What customs do you find most unusual about your adopted culture? Some of the holidays are interesting. Carnaval was crazy – and for such a seemingly straight-laced people – they sure did like to party. Their food is interesting – all meat and potatoes but from what I can tell nothing absolutely specific to the Dutch.

Tell us about local food you and your children love or hate. We enjoyed the ‘ollieballen’ at New Year’s very much – delicious pastries. Their cheese is fantastic as well, but I really miss a good, sharp cheddar. I am not a fan of the liverwurst and other sausage dishes though as well as the bitterballen. Not a fan of the texture.

Is there anything that is ridiculously cheap or expensive compared to where you used to live? Much to my surprise, food seems to be much less expensive – and the online grocery delivery is amazing. I can get mine delivered for around 4 euros which is worth it when you have three kids to drag along with you to the store! Gas is, of course obscene compared to where we came from – but for the most part we’re thrilled with the affordability of air and train travel as well.

What do you most appreciate in your new country? I have a sense of belonging – they haven’t made me or any of my family members feel like an outsider. I appreciate that The Netherlands has welcomed us and wanted us to feel at home and happy.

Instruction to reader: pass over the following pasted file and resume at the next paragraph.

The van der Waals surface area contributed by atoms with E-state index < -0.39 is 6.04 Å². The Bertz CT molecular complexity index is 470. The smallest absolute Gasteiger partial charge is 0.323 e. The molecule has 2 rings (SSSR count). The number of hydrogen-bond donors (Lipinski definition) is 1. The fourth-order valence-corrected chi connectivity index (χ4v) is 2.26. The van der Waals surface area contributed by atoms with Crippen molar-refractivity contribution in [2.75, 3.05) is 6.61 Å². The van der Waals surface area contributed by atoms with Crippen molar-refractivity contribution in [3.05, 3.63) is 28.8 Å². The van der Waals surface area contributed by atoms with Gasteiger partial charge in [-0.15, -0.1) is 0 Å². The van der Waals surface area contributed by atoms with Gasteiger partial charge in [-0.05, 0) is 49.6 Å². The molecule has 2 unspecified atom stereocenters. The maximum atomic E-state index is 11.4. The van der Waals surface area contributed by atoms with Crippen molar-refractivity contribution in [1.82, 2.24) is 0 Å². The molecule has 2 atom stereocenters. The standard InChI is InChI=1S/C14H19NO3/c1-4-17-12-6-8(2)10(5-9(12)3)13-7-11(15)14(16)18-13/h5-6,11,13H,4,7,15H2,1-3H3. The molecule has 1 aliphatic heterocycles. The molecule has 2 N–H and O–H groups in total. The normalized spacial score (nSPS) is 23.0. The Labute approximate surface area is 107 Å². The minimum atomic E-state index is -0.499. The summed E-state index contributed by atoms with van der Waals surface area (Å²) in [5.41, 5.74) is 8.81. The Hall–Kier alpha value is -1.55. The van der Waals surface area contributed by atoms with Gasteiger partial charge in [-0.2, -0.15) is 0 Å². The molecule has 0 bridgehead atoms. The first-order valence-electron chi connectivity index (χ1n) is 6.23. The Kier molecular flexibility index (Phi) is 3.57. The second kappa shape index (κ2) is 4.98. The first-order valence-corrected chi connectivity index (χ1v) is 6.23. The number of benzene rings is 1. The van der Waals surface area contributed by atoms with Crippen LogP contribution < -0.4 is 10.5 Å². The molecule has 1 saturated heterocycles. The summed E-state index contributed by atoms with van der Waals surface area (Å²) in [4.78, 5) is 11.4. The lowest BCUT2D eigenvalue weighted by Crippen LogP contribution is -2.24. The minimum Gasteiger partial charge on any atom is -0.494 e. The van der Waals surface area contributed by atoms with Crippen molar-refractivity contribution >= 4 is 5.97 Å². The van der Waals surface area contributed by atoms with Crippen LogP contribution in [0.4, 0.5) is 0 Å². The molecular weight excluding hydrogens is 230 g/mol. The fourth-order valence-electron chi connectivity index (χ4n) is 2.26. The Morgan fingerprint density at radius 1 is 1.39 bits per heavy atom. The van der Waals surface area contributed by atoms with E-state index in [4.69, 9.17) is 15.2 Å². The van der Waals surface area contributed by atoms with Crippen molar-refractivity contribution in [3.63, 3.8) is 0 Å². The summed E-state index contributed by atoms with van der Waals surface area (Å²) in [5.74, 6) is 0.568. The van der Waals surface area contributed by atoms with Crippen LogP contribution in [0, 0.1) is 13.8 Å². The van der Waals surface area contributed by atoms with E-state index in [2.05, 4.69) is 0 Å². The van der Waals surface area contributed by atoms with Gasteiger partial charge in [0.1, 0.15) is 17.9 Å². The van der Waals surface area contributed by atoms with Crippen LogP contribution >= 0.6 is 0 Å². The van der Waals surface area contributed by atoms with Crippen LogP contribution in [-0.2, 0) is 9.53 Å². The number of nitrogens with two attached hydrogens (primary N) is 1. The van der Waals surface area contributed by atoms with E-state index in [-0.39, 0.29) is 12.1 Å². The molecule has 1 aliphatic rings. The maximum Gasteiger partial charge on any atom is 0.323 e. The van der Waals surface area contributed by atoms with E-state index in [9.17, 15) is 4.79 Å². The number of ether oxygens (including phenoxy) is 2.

How did you make new friends in your new home? I met some through school, but also through blogging/Twitter/Facebook groups as well.

How to your spend your time? Have you taken up any new hobbies in your adopted country? I spend the majority of it with my boys. When I’m not doing things with them I am writing on my bog or exploring my new interest in Instagram. I would say that this is a new hobby of mine as I am in love with the beauty and architecture as well as the history of Holland. I love taking shots of buildings, streets or places that friends and family can’t see every day and posting them on my IG account. I must be doing something right as I’ve really taken off with the number of people I interact with and those who enjoy my posts.